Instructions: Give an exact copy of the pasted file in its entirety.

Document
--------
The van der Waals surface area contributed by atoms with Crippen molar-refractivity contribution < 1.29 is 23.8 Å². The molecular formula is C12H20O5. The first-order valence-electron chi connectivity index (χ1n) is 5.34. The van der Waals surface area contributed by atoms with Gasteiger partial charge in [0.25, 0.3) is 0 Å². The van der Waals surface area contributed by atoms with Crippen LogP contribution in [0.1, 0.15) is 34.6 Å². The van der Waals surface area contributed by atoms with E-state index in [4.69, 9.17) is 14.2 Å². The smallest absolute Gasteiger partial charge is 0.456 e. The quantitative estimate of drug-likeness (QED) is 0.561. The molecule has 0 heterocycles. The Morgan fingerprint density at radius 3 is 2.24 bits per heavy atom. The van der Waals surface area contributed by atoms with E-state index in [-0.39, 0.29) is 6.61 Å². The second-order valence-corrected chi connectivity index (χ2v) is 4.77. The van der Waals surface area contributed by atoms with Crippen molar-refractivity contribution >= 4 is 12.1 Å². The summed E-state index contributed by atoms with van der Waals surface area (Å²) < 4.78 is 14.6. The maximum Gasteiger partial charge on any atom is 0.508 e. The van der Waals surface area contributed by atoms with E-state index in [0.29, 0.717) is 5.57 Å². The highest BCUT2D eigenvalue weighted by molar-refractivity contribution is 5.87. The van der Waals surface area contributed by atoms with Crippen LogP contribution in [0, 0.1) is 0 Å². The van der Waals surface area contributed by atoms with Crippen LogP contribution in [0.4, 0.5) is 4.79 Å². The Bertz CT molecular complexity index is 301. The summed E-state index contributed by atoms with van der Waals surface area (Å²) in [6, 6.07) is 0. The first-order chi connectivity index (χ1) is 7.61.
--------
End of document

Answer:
The van der Waals surface area contributed by atoms with Crippen molar-refractivity contribution < 1.29 is 23.8 Å². The molecular formula is C12H20O5. The first-order valence-electron chi connectivity index (χ1n) is 5.34. The van der Waals surface area contributed by atoms with Gasteiger partial charge in [0.25, 0.3) is 0 Å². The van der Waals surface area contributed by atoms with Crippen LogP contribution in [0.1, 0.15) is 34.6 Å². The van der Waals surface area contributed by atoms with E-state index in [4.69, 9.17) is 14.2 Å². The smallest absolute Gasteiger partial charge is 0.456 e. The quantitative estimate of drug-likeness (QED) is 0.561. The molecule has 0 heterocycles. The Morgan fingerprint density at radius 3 is 2.24 bits per heavy atom. The van der Waals surface area contributed by atoms with E-state index in [-0.39, 0.29) is 6.61 Å². The second-order valence-corrected chi connectivity index (χ2v) is 4.77. The van der Waals surface area contributed by atoms with Crippen molar-refractivity contribution >= 4 is 12.1 Å². The summed E-state index contributed by atoms with van der Waals surface area (Å²) < 4.78 is 14.6. The maximum Gasteiger partial charge on any atom is 0.508 e. The van der Waals surface area contributed by atoms with E-state index in [0.29, 0.717) is 5.57 Å². The highest BCUT2D eigenvalue weighted by molar-refractivity contribution is 5.87. The van der Waals surface area contributed by atoms with Crippen LogP contribution in [0, 0.1) is 0 Å². The van der Waals surface area contributed by atoms with Crippen LogP contribution in [0.4, 0.5) is 4.79 Å². The Bertz CT molecular complexity index is 301. The summed E-state index contributed by atoms with van der Waals surface area (Å²) in [6, 6.07) is 0. The first-order chi connectivity index (χ1) is 7.61.